Council approves challenge grant for pool funding
By Hub City Times
MARSHFIELD – Marshfield Aldermen have agreed to cover half the cost of a proposed new swimming pool for the city, if community fundraising efforts can raise the other half.
The common council voted 8-to-2 Oct. 9 in favor of a challenge grant. City Parks & Recreation Director Justin Casperson has estimated the cost of a new municipal swimming pool at $6 million, and he proposed a challenge grant in which the city will match every dollar raised privately – up to a maximum of $3 million.
While he did go along with the challenge grant, Alderman Chris Jockheck initially suggested the city might want to borrow for the entire pool replacement project–noting that private fundraising efforts might not be successful enough to cover the whole thing.
“Out of some frustration with this four or five months ago, maybe not that long ago, I asked Steve (Barg) to ask our financial analyst what does borrowing $6 million over 20 years cost a household – a $100,000 household,” he said. “The answer is $32. That is it — $32. I believe in the CIP we have committed to $2.8 (million.) If we went up to $3 (million,) we’ve already asked people to commit half of that, so an additional commitment would be $16 a year on a $100,000 home. That’s a meal at McDonald’s – that’s it!”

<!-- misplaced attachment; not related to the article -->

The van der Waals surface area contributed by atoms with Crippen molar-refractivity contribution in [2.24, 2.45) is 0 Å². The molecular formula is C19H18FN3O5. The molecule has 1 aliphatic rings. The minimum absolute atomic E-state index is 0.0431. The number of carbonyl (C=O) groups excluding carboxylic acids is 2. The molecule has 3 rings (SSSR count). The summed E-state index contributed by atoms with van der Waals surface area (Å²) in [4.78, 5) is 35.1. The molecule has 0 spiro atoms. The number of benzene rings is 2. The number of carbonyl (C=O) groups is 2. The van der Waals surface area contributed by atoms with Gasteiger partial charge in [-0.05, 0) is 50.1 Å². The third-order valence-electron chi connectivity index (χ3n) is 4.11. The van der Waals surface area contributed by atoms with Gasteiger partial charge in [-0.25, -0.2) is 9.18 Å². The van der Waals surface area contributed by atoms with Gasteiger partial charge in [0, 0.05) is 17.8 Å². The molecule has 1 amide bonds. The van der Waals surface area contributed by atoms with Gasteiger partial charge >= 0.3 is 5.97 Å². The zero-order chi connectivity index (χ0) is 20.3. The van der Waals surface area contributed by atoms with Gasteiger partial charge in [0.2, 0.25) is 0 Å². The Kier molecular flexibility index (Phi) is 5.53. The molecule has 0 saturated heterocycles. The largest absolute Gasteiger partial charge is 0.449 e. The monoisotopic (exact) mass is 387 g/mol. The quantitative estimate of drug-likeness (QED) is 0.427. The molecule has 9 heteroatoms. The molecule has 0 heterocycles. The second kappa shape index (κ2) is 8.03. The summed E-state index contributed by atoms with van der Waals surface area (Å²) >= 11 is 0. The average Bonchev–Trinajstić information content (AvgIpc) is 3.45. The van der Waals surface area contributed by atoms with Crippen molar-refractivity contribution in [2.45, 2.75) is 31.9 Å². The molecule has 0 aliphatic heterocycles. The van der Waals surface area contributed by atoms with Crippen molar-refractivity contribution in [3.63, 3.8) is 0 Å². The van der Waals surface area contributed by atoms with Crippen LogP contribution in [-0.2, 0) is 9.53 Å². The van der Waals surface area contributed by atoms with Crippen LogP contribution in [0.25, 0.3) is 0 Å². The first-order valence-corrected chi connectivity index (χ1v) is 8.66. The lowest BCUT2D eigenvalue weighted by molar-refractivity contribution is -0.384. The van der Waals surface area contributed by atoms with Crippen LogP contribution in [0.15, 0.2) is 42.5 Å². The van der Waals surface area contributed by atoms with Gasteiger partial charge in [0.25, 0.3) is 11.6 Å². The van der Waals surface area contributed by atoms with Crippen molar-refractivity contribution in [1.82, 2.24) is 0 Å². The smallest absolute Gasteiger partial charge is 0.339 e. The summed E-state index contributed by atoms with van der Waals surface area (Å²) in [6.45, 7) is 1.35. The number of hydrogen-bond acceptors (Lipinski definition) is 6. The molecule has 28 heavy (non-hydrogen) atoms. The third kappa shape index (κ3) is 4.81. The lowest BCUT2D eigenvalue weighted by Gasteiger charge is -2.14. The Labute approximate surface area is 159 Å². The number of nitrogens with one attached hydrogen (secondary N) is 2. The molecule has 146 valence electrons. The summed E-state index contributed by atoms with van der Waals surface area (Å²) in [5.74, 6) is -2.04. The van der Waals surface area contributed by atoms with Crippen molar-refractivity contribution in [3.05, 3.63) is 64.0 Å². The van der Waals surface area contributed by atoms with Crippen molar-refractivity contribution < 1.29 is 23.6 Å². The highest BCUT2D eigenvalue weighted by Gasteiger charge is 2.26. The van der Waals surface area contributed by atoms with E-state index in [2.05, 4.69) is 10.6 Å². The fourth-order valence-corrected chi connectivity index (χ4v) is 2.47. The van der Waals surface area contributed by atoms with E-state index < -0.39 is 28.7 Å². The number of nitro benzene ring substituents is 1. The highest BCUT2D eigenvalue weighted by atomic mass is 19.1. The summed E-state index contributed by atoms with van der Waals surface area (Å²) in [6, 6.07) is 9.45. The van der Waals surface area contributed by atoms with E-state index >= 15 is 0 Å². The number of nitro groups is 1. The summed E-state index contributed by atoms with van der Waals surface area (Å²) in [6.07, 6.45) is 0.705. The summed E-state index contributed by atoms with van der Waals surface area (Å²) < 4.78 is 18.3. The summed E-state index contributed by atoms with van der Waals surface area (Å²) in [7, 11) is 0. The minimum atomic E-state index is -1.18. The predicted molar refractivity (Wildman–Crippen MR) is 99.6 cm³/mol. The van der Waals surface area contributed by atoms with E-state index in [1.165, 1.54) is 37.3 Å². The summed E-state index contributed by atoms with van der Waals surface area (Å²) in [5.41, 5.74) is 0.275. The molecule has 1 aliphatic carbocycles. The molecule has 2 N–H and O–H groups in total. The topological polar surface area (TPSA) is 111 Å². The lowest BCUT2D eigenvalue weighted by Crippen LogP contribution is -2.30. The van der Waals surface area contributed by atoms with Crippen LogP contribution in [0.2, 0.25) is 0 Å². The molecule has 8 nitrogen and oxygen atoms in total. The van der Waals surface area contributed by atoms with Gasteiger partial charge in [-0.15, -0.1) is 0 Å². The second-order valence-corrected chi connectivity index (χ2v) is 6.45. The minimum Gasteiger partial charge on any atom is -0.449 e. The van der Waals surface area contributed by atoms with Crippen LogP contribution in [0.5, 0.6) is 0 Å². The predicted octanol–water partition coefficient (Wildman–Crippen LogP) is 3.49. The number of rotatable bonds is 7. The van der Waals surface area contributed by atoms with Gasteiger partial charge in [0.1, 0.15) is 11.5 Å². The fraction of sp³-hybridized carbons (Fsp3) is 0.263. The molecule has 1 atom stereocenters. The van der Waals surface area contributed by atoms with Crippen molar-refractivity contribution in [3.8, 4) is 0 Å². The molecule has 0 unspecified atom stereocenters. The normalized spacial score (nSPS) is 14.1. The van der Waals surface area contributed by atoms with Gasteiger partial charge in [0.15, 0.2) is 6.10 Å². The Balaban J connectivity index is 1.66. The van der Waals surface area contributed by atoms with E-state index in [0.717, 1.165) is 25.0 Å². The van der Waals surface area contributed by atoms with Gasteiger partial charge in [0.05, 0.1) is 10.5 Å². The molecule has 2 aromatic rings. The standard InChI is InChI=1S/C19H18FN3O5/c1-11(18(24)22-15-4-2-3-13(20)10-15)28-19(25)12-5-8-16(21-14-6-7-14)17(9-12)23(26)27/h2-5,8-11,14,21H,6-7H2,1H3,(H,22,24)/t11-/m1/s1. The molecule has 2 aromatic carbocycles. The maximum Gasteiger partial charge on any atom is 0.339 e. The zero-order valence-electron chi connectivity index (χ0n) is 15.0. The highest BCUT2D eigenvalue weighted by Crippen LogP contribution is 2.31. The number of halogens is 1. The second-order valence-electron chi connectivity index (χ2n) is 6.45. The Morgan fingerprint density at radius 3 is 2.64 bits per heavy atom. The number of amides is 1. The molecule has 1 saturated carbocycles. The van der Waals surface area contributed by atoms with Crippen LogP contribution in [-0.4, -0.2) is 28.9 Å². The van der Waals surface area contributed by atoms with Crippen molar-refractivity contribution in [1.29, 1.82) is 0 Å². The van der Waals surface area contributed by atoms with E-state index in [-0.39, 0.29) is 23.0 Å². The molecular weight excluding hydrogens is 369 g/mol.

Alderman Mike Feirer thought the dollar-for-dollar match was the right way to go, especially for those who support the new pool.
“It’s going to be successful; you just have to have faith in it,” he said. “Because people that don’t like football fields, that don’t like libraries, that don’t like STEM buildings, do like pools.”
Casperson said the city’s level of commitment was something potential donors would want to know before contributing to the project.
“One of the things we want to do is test the market, talk to potential donors,” he said. “We want to be prepared to answer the question, ‘What is the city going to commit to the project. What is their feeling or how do they sit?’ I want to comfortably say something. I don’t want to say that ‘we are sitting on the fence and we don’t quite know where we sit, and we have to wait.” I don’t want donors to get cold feet and not jump into this project.
Gordy Earll and Steve Mac Swain voted against the challenge grant concept presented last night.
The city’s current Capital Improvement Plan (CIP) for 2020 includes funding for a replacement of Hefko Pool.
No formal fundraising process has been started.
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